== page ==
I’m not so naive as to think that any program is going to be 100% free of abuse; there will always be those that game the system. So I’m not really moved by this:
The food-stamp program prohibits the purchase of booze, tobacco and lottery tickets with an EBT card. But with the cash-assistance program, users can blow money on strippers or a six-pack and to tap welfare dollars from liquor stores, casinos and adult-oriented establishments.
The Post found dozens of pubs, nightclubs and tobacco shops where welfare dough was dispensed — and presumably spent.
The Boiler Room, a gay dive bar in the East Village, had $120 and $60 transactions a minute apart on Jan. 17, 2011. The bar is around the corner from a Bank of America that takes EBT cards.
West Village tobacco shop Shisha International had EBT transactions ranging from $40 to $180 in 2011. The store is near at least two EBT-friendly ATMs.
That’s precious little data to suggest that there is a problem. But what DOES drive me crazy is this:
State Sen. Tom Libous (R-Binghamton) passed a bill in his chamber in June that would outlaw welfare withdrawals at gambling dens, strip clubs and other venues of vice, but the measure is gathering dust in the Democratic-controlled Assembly.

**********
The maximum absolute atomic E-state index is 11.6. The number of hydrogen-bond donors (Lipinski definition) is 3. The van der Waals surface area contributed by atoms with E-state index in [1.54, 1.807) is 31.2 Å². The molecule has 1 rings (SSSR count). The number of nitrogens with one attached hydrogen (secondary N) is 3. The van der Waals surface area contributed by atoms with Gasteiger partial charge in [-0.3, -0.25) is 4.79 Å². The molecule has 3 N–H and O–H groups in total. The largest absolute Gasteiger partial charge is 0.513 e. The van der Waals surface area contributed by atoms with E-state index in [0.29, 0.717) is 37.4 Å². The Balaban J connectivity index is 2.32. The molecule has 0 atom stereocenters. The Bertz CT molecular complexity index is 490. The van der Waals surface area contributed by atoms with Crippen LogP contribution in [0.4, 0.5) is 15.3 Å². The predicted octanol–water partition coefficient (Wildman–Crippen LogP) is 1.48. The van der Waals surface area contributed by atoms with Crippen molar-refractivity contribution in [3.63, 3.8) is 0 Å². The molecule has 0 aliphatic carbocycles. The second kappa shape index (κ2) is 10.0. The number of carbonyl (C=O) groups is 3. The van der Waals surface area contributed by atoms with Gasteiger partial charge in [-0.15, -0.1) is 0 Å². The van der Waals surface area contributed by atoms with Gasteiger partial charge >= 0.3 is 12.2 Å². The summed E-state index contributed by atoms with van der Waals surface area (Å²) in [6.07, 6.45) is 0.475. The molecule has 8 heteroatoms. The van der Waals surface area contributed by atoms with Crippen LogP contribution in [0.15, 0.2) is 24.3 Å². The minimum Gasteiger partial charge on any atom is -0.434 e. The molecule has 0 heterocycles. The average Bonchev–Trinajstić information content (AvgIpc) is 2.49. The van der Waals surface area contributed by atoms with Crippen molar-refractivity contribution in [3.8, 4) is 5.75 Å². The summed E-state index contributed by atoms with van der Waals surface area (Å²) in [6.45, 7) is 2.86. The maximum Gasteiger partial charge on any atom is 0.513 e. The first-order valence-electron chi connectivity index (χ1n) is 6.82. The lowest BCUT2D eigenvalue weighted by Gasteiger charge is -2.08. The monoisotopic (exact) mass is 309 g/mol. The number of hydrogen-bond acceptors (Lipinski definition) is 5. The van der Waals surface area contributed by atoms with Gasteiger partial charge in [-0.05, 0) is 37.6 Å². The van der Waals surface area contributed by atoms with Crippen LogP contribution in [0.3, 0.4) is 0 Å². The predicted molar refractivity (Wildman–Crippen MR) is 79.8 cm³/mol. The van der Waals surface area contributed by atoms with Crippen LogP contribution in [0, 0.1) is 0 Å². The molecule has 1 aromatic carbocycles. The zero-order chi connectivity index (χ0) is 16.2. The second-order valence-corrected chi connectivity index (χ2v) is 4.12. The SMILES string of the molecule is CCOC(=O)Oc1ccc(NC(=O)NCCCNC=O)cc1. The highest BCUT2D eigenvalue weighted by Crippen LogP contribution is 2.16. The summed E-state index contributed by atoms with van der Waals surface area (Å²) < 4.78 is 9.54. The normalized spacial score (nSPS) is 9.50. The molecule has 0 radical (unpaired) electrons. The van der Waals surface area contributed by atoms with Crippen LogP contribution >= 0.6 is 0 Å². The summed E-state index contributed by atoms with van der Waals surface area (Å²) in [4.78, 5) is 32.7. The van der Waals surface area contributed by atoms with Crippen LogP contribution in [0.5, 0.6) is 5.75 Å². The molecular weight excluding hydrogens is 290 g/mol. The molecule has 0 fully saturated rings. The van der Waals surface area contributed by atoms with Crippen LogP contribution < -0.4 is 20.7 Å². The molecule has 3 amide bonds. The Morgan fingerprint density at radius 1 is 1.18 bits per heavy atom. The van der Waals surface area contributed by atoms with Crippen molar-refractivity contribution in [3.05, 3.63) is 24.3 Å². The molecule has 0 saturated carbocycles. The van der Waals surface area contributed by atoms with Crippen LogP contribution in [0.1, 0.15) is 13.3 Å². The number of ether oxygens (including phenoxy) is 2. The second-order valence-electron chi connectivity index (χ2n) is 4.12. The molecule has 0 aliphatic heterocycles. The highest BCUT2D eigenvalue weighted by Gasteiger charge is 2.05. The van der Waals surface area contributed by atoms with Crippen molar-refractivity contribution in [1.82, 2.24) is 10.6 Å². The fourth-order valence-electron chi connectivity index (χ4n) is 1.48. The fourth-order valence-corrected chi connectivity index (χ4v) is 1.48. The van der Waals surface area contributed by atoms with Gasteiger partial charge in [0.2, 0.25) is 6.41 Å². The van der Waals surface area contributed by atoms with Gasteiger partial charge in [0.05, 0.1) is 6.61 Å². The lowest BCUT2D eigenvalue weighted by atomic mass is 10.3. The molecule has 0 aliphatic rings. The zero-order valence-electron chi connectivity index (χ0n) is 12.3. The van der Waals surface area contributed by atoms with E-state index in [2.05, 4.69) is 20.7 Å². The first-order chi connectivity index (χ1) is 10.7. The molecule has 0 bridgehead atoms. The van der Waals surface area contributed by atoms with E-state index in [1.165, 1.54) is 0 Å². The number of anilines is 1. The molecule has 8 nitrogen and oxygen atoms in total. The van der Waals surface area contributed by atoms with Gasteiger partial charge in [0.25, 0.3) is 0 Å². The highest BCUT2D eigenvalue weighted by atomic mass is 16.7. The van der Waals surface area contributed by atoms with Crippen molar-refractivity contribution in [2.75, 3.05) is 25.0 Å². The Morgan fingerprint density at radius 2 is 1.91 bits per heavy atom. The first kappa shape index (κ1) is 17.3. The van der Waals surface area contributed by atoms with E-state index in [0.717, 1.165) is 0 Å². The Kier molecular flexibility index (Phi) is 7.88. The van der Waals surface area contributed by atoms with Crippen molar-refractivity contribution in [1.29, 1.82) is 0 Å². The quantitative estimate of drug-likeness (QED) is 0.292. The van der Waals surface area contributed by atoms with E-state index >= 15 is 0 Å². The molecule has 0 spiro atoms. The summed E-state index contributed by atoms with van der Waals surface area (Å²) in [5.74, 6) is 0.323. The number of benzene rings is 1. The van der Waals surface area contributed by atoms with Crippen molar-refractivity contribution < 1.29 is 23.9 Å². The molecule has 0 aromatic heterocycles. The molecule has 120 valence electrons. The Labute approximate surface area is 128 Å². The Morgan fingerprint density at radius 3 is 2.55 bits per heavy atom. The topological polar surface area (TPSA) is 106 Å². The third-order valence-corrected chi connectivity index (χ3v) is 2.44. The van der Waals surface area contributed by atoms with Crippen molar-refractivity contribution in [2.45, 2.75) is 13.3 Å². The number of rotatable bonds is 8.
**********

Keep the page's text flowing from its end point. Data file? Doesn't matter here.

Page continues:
Libous is looking for a new Assembly sponsor to carry the bill in that house in the upcoming legislative session, after past sponsor George Latimer (D-Rye) was elected to the state Senate.
With only one of the city’s Assembly members, Nicole Malliotakis (R-B’klyn./SI), as a co-sponsor, the bill faces an uphill battle.
The Assembly typically doesn’t support welfare reform, because its more liberal members think the measures “hurt the poor,” Libous said. If the bill remains stalled, the state stands to lose $120 million in federal welfare funding.
The Middle Class Tax Relief and Job Creation Act, signed by President Obama last February, requires states to prohibit sinful welfare spending by 2014. If they don’t, they’ll forfeit federal cash.
“The people who are stealing from the program are the ones I want to go after,” Libous said. “Not someone who lost his job or a single mom who has to feed her kids. That’s what this program is supposed to be for.”
This isn’t, or doesn’t seem to be, an ideological attack on the program at all. Rather, it seems to be a attempt to tighten regulations to make sure that the money is being used for food. For the required basics.